Looking at an upcoming preaching text, we will work together to identify how it is preachers might move concretely to preach the Law from this specific text. (1.5 CEU)

Quartz Hill, California

Making Sense of a Pluralistic World: A Tour of World Views in America

Dr. Adam S. Francisco
July 24–26, 2017

A worldview is a network of our most basic beliefs about the world and life within it. Observing and analyzing the dominant motifs of the most pervasive worldviews in America not only help Christians make sense of why people think and act as they do, but also provides some of the necessary equipment for interaction with those who do not share basic Christian convictions and beliefs. (1.5 CEU)

Riverton, Utah

Christian Initiation and Catechetics

Dr. Arthur A. Just Jr.
August 28–30, 2017

This course will examine the post-baptismal catechesis from the classical age of the catechumenate and the liturgy of Baptism. Baptismal catechesis instructed the newly baptized concerning their initiation into the Christian faith, functioning as an act of pastoral care. The role of the pastor will be examined by investigating the catechetical writing of St. Cyril of Jerusalem, comparing his catechesis to that of St. John Chrysostom, Theodore of Mopsuestia and St. Ambrose of Milan.(1.5 CEU)

Rochester, Minnesota


Dr. Reed Lessing
June 12–14, 2017

Martin Luther asserted that “Job is magnificent and sublime as no book of Scripture.” Others have called Job the Shakespeare of the Bible. Yet the early Christian scholar Jerome perhaps put it best when he called the book of Job an eel, since the more one tries to contain it, the slipperier it becomes! The purpose of this seminar is to learn how to apply Job to our lives, so that the book becomes less like an eel and more like a loving companion through life’s dark valleys. Bible study and sermonic insights will abound. (1.5 CEU)

Rogue River, Oregon

Why Should I Believe You?: Christian Apologetics for Today

Dr. Adam S. Francisco
July 10–12, 2017

Christians are often asked to give an account or reason for their faith and Scripture enjoins us to always be prepared to make a defense for the hope that is ours in Christ. Because few are equipped for such encounters, this course seeks to introduce Christians to and encourage them in today’s apologetic challenges. (1.5 CEU)

Seattle, Washington

Liturgy: Yesterday, Today and Forever

Dr. Arthur A. Just Jr.
June 26–30, 2017

Our Lutheran liturgical heritage is a positive evolution of the New Testament and early Church, which in turn comes from the Old Testament as was practiced by Jesus Himself.  Jesus’ table fellowship with sinners sets the pattern of Christian worship as one of teaching and eating.  But many people in today’s Church are asking:  What is liturgy and what is our theology of worship?  What is distinctive about our Lutheran liturgy?  May we adapt our liturgy to today’s world to make it more relevant?  These questions and many others will be addressed by looking at our Lutheran liturgy yesterday, today and forever.  (3.0 CEU)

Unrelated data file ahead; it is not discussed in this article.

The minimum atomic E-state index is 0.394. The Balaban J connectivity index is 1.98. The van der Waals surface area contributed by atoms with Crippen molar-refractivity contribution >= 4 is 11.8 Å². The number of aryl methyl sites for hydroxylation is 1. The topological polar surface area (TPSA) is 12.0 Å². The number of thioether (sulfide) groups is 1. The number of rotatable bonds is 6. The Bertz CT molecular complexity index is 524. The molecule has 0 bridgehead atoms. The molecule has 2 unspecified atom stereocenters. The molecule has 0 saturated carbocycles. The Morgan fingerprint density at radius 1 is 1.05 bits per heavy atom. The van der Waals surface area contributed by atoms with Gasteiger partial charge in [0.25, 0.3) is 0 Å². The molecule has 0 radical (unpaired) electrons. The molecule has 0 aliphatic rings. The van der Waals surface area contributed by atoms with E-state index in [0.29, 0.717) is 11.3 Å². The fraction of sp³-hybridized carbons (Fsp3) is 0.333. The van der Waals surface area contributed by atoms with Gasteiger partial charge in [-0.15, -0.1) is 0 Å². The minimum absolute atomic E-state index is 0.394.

Shawano, Wisconsin

Mysteries of the Gospel of Mark, the Churchly Gospel

Dr. Peter J. Scaer
July 10–12, 2017

Mark's Gospel is perhaps the most mysterious and least appreciated. Largely ignored by the early church and underestimated by modern scholarship, Mark has much to offer today's Church. His portrait of Jesus is strange but compelling. His teaching on the cross and Christ's Gospel message should resonate especially with Lutherans, providing a bridge to the Pauline Epistles. Even more, Mark accentuates the powerfully sacramental character of our Lord's ministry. For Mark, Christ's power manifests itself in Baptism, and His enduring presence is to be found in the Bread of the Eucharist. For a church that so often appears like a boat tossed about on the sea, facing persecution and riddled with doubt, the Gospel of Mark may very well be the Gospel for the 21st Century Church. (1.5 CEU)

St. Cloud, Minnesota


Dr. Dean O. Wenthe
May 22–24, 2017

Westminster, Massachusetts

Are Today's Ears Hearing the Timeless Message? Communicating Law and Gospel in Today's Culture

Dr. Carl C. Fickenscher II
May 30–June 1, 2017

A discussion of how today’s preacher can speak Law and Gospel effectively to hearers who may well be different from yesterday’s. Begins with a survey of how preachers of the past have responded to changing audiences, considers which elements of preaching and hearing never change and then offers very practical criteria for responding to today’s scene. (1.5 CEU)